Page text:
Fashion serigraph featuring the work of Patrick Nagel that was produced as a part of a commemoration series from 1984-1988 after the artist's untimely death in 1984. This image was number 8 out of 15. Currently hung in a navy frame with multiple light blue mattings. Signed within the print.
Rendered with an economy of line and flat, cool planes of color, Patrick Nagel’s Kristen presents a piercing portrait that distills the artist’s iconic aesthetic with which he garnered widespread popularity in the 1980s. Nagel, who studied art at Chouinard Art Institute in the 1960s, emerged in the Pop era alongside contemporaries such as Tom Wesselmann and Andy Warhol. While similarly working with a Pop aesthetic, Nagel infused elements from Deco and Japanese Woodblock prints into his graphic works – echoing such artistic forebears as Henri de Toulouse-Lautrec. A skilled illustrator, Nagel first photographed models before using ink and acrylic to boldly emphasize features. In the present work, ghostly pale skin is set against jet black hair – her features evocative of Nagel’s portrait that featured on Duran Duran’s Rio album in 1982 and catapulted him to widespread acclaim. Kristen presents us with the “Nagel Women” par excellence, perfectly encapsulating his reductive aesthetic. As actress Joan Collins recalled, "I remember when he (Patrick Nagel) first photographed me he remarked that my lips were my most outstanding facial feature. He said they seemed to have an anatomy of their own. Never have lips felt so naked. He had a way of seeing every detail and revealing them all on canvas" (Joan Collins, quoted in Elena G. Millie, Nagel: The Art of Patrick Nagel, New York, 1985, p. 16). Though Nagel passed away prematurely in 1984, his works continue to resonate – with important examples held in the permanent collections of the Library of Congress, The Smithsonian Institution and the Musée des Arts Décoratifs in Paris. —Courtesy of Phillips Artist Biography: The Pop Art of Patrick Nagel needs little introduction. His minimalist style defined an era with cool, seductive women that became the most iconic of any single generation. His elegant graphic work and his portrayal of the contemporary woman made figurative design before him look instantly old. Today his unique sensibility and style continue to resonate with generations of young designers, illustrators and artists who have found inspiration from his trend-setting style. Nagel was in the forefront of a new wave of illustration in Los Angeles in the late 1970’s and early 80’s, re-imagining the graphic arts and in the process defining Los Angeles as the epicenter of award-winning visual arts. It was a reciprocal relationship; Los Angeles influenced his evolving style and in return he left his indelible mark on the city and far beyond. Through cultural cross-pollination, his work absorbed the moment – from the fashion photography of Guy Bourdin and Helmut Newton to influencing the look of music videos by David Bowie, Robert Palmer and George Michael, to creating the album cover art of Duran Duran. Patrick Nagel was born in Dayton, Ohio in 1945 and was raised in Orange County, California. After returning from his tour in Viet Nam, he studied fine art at Chouinard Art Institute and California State University, Fullerton where he received his BA in 1969 in painting and graphic design. He then taught at Art Center College of Design while simultaneously establishing himself as a free-lance designer and illustrator with memorable ads for Ballantine Scotch, IBM and covers for Harper’s magazine. In the mid-70’s he began illustrating stories for Playboy magazine, bringing instant exposure and a large appreciative audience to his work. His years working with Playboy established him as the heir apparent to 50’s pin-up artist Alberto Vargas and gave Nagel the subject matter that he would continue to use to illustrate the newly liberated woman. Over the last one hundred years, poster art has been one of the most humble, influential and pervasive of all the arts. But in the U.S in the 70’s, where poster art had not been used to its best effect, an opportunity arose to change the status quo. Nagel, in partnership with Mirage Editions and fine art printer Jeff Wasserman, sought to recapture the beauty and power that posters once held in popular culture by returning to a model created at the turn of the century with artists such as Toulouse Lautrec and A. M. Cassandre. They sought to produce the highest quality hand screened art prints that would also serve as collectible advertising art for businesses. Over Nagel’s career, 60 limited edition silk-screened prints were completed and were sold out upon release and Nagel’s iconic women found their way to worldwide recognition.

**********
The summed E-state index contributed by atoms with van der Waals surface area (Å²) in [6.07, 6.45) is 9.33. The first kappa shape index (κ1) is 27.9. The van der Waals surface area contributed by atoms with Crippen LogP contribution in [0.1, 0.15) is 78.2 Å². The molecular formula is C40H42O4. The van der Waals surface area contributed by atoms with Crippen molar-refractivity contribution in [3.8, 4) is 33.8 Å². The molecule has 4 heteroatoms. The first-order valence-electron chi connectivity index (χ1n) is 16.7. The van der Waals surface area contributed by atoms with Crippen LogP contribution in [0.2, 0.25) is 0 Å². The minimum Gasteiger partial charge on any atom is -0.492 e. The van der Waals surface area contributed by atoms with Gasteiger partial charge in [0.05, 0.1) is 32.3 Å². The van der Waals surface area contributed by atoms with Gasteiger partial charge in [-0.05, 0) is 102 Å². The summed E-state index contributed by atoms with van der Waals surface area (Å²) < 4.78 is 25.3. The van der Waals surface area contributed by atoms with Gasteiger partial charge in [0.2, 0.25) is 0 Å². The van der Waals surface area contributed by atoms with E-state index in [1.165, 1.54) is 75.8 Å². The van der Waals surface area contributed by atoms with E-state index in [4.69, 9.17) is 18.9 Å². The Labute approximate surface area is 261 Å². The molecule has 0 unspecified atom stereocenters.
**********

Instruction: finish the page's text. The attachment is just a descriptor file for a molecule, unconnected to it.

Dimensions With Frame
H 43.88 in x W 32 in x D 1 in
Dimensions Without Frame
H 35.5 in. x W 23.5 in.